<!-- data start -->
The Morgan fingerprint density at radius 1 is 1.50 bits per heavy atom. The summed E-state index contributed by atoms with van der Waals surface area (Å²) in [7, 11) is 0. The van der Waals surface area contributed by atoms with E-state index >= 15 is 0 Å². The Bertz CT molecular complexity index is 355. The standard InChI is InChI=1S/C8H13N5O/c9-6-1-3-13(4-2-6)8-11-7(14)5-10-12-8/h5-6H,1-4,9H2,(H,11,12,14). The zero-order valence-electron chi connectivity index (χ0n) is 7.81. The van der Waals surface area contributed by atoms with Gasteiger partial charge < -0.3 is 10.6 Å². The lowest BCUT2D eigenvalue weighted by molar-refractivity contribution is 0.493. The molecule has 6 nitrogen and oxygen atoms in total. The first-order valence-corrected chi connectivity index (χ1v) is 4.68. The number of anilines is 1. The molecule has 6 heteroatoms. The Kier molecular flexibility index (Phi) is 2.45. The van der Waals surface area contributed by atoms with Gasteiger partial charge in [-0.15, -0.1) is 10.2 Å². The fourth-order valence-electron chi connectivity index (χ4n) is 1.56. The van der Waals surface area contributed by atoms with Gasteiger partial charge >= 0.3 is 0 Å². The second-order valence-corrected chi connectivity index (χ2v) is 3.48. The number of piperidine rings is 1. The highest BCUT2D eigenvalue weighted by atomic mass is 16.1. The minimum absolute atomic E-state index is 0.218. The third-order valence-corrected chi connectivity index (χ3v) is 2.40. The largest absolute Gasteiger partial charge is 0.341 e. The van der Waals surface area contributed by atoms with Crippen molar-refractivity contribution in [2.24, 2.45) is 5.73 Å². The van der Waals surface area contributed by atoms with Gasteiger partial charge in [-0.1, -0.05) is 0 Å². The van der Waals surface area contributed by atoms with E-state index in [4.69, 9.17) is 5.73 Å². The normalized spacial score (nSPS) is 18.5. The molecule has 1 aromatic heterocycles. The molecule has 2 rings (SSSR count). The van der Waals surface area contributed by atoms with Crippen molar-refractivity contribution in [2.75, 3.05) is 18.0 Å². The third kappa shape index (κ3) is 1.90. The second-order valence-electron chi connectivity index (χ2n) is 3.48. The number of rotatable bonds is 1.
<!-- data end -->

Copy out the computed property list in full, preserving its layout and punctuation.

The Morgan fingerprint density at radius 1 is 1.50 bits per heavy atom. The summed E-state index contributed by atoms with van der Waals surface area (Å²) in [7, 11) is 0. The van der Waals surface area contributed by atoms with E-state index >= 15 is 0 Å². The Bertz CT molecular complexity index is 355. The standard InChI is InChI=1S/C8H13N5O/c9-6-1-3-13(4-2-6)8-11-7(14)5-10-12-8/h5-6H,1-4,9H2,(H,11,12,14). The zero-order valence-electron chi connectivity index (χ0n) is 7.81. The van der Waals surface area contributed by atoms with Gasteiger partial charge < -0.3 is 10.6 Å². The lowest BCUT2D eigenvalue weighted by molar-refractivity contribution is 0.493. The molecule has 6 nitrogen and oxygen atoms in total. The first-order valence-corrected chi connectivity index (χ1v) is 4.68. The number of anilines is 1. The molecule has 6 heteroatoms. The Kier molecular flexibility index (Phi) is 2.45. The van der Waals surface area contributed by atoms with Gasteiger partial charge in [-0.15, -0.1) is 10.2 Å². The fourth-order valence-electron chi connectivity index (χ4n) is 1.56. The van der Waals surface area contributed by atoms with Gasteiger partial charge >= 0.3 is 0 Å². The second-order valence-corrected chi connectivity index (χ2v) is 3.48. The number of piperidine rings is 1. The highest BCUT2D eigenvalue weighted by atomic mass is 16.1. The minimum absolute atomic E-state index is 0.218. The third-order valence-corrected chi connectivity index (χ3v) is 2.40. The largest absolute Gasteiger partial charge is 0.341 e. The van der Waals surface area contributed by atoms with Crippen molar-refractivity contribution in [2.24, 2.45) is 5.73 Å². The van der Waals surface area contributed by atoms with Gasteiger partial charge in [-0.1, -0.05) is 0 Å². The van der Waals surface area contributed by atoms with E-state index in [4.69, 9.17) is 5.73 Å². The normalized spacial score (nSPS) is 18.5. The molecule has 1 aromatic heterocycles. The molecule has 2 rings (SSSR count). The van der Waals surface area contributed by atoms with Crippen molar-refractivity contribution in [2.75, 3.05) is 18.0 Å². The third kappa shape index (κ3) is 1.90. The second-order valence-electron chi connectivity index (χ2n) is 3.48. The number of rotatable bonds is 1.